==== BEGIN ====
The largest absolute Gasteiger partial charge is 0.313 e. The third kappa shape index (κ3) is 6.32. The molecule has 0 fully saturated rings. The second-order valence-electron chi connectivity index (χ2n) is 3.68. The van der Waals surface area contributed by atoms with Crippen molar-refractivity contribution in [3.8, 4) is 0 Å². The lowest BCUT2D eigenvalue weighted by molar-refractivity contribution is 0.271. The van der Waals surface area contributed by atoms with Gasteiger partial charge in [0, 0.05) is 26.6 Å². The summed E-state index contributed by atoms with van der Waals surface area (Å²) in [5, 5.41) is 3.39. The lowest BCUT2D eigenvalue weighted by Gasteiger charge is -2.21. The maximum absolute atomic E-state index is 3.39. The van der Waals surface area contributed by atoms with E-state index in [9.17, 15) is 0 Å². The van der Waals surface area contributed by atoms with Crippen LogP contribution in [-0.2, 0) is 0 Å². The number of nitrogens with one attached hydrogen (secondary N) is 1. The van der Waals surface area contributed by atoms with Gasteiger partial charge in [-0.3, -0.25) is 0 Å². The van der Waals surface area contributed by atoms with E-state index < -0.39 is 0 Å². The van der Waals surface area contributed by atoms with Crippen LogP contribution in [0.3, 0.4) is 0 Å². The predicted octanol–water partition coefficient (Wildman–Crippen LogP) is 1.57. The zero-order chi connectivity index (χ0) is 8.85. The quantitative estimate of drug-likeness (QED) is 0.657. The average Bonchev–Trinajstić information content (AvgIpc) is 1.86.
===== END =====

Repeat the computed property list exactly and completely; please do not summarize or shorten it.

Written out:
The largest absolute Gasteiger partial charge is 0.313 e. The third kappa shape index (κ3) is 6.32. The molecule has 0 fully saturated rings. The second-order valence-electron chi connectivity index (χ2n) is 3.68. The van der Waals surface area contributed by atoms with Crippen molar-refractivity contribution in [3.8, 4) is 0 Å². The lowest BCUT2D eigenvalue weighted by molar-refractivity contribution is 0.271. The van der Waals surface area contributed by atoms with Gasteiger partial charge in [0, 0.05) is 26.6 Å². The summed E-state index contributed by atoms with van der Waals surface area (Å²) in [5, 5.41) is 3.39. The lowest BCUT2D eigenvalue weighted by Gasteiger charge is -2.21. The maximum absolute atomic E-state index is 3.39. The van der Waals surface area contributed by atoms with E-state index in [9.17, 15) is 0 Å². The van der Waals surface area contributed by atoms with Crippen LogP contribution in [-0.2, 0) is 0 Å². The number of nitrogens with one attached hydrogen (secondary N) is 1. The van der Waals surface area contributed by atoms with Gasteiger partial charge in [-0.3, -0.25) is 0 Å². The van der Waals surface area contributed by atoms with E-state index < -0.39 is 0 Å². The van der Waals surface area contributed by atoms with Crippen LogP contribution in [0.3, 0.4) is 0 Å². The predicted octanol–water partition coefficient (Wildman–Crippen LogP) is 1.57. The zero-order chi connectivity index (χ0) is 8.85. The quantitative estimate of drug-likeness (QED) is 0.657. The average Bonchev–Trinajstić information content (AvgIpc) is 1.86.